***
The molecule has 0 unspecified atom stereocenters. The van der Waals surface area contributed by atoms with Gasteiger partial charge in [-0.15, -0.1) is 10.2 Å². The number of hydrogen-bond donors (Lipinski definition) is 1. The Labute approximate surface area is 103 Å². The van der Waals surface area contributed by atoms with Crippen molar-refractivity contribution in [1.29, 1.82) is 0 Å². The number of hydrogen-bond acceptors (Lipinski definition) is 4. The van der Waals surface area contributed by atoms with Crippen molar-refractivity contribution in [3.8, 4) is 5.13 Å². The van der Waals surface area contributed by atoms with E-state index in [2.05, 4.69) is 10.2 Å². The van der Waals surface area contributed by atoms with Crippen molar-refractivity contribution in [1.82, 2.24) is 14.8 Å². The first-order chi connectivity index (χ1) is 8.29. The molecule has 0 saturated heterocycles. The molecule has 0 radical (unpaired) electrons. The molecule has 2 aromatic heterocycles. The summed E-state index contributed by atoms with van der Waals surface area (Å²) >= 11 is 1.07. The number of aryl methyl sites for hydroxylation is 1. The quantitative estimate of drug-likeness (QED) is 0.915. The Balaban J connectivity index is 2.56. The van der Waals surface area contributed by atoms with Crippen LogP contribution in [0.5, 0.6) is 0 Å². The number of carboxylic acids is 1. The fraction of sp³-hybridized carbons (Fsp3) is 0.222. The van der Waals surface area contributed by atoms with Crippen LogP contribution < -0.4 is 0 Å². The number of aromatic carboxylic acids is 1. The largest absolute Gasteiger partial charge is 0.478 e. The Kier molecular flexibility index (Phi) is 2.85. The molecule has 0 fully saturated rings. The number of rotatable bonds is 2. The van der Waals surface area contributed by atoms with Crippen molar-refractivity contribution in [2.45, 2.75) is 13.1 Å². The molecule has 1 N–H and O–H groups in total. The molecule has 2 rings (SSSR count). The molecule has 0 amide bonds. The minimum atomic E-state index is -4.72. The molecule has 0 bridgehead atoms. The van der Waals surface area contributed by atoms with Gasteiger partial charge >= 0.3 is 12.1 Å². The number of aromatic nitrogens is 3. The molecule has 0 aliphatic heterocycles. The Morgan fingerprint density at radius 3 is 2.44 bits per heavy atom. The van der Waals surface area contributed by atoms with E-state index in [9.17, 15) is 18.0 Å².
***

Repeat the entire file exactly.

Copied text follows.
The molecule has 0 unspecified atom stereocenters. The van der Waals surface area contributed by atoms with Gasteiger partial charge in [-0.15, -0.1) is 10.2 Å². The number of hydrogen-bond donors (Lipinski definition) is 1. The Labute approximate surface area is 103 Å². The van der Waals surface area contributed by atoms with Crippen molar-refractivity contribution in [1.29, 1.82) is 0 Å². The number of hydrogen-bond acceptors (Lipinski definition) is 4. The van der Waals surface area contributed by atoms with Crippen molar-refractivity contribution in [3.8, 4) is 5.13 Å². The van der Waals surface area contributed by atoms with E-state index in [2.05, 4.69) is 10.2 Å². The van der Waals surface area contributed by atoms with Crippen molar-refractivity contribution in [1.82, 2.24) is 14.8 Å². The first-order chi connectivity index (χ1) is 8.29. The molecule has 0 saturated heterocycles. The molecule has 0 radical (unpaired) electrons. The molecule has 2 aromatic heterocycles. The summed E-state index contributed by atoms with van der Waals surface area (Å²) >= 11 is 1.07. The number of aryl methyl sites for hydroxylation is 1. The quantitative estimate of drug-likeness (QED) is 0.915. The Balaban J connectivity index is 2.56. The van der Waals surface area contributed by atoms with Crippen LogP contribution in [0.5, 0.6) is 0 Å². The number of carboxylic acids is 1. The fraction of sp³-hybridized carbons (Fsp3) is 0.222. The van der Waals surface area contributed by atoms with Crippen LogP contribution < -0.4 is 0 Å². The number of aromatic carboxylic acids is 1. The largest absolute Gasteiger partial charge is 0.478 e. The Kier molecular flexibility index (Phi) is 2.85. The molecule has 0 fully saturated rings. The number of rotatable bonds is 2. The van der Waals surface area contributed by atoms with Crippen molar-refractivity contribution in [2.45, 2.75) is 13.1 Å². The molecule has 1 N–H and O–H groups in total. The molecule has 2 rings (SSSR count). The molecule has 0 amide bonds. The minimum atomic E-state index is -4.72. The molecule has 0 bridgehead atoms. The van der Waals surface area contributed by atoms with Gasteiger partial charge >= 0.3 is 12.1 Å². The number of aromatic nitrogens is 3. The molecule has 0 aliphatic heterocycles. The Morgan fingerprint density at radius 3 is 2.44 bits per heavy atom. The van der Waals surface area contributed by atoms with E-state index in [9.17, 15) is 18.0 Å².